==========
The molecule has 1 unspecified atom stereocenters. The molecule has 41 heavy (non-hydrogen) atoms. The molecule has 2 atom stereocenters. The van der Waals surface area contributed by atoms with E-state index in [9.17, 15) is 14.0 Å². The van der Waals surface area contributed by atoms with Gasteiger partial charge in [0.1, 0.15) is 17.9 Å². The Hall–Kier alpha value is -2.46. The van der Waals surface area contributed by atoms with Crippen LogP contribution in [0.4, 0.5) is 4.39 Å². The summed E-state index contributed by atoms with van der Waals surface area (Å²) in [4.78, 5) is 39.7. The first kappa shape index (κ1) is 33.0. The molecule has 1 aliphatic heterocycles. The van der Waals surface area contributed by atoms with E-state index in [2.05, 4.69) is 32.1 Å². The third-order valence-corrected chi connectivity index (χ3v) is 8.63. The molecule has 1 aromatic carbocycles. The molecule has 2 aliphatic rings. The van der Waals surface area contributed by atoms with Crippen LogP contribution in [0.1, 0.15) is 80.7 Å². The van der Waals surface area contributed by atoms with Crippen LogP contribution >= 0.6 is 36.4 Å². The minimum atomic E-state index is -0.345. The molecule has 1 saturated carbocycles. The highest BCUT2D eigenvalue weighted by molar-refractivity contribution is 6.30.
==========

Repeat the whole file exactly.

The molecule has 1 unspecified atom stereocenters. The molecule has 41 heavy (non-hydrogen) atoms. The molecule has 2 atom stereocenters. The van der Waals surface area contributed by atoms with E-state index in [9.17, 15) is 14.0 Å². The van der Waals surface area contributed by atoms with Gasteiger partial charge in [0.1, 0.15) is 17.9 Å². The Hall–Kier alpha value is -2.46. The van der Waals surface area contributed by atoms with Crippen LogP contribution in [0.4, 0.5) is 4.39 Å². The summed E-state index contributed by atoms with van der Waals surface area (Å²) in [4.78, 5) is 39.7. The first kappa shape index (κ1) is 33.0. The molecule has 1 aliphatic heterocycles. The van der Waals surface area contributed by atoms with E-state index in [2.05, 4.69) is 32.1 Å². The third-order valence-corrected chi connectivity index (χ3v) is 8.63. The molecule has 1 aromatic carbocycles. The molecule has 2 aliphatic rings. The van der Waals surface area contributed by atoms with Crippen LogP contribution in [0.1, 0.15) is 80.7 Å². The van der Waals surface area contributed by atoms with Crippen LogP contribution >= 0.6 is 36.4 Å². The minimum atomic E-state index is -0.345. The molecule has 1 saturated carbocycles. The highest BCUT2D eigenvalue weighted by molar-refractivity contribution is 6.30.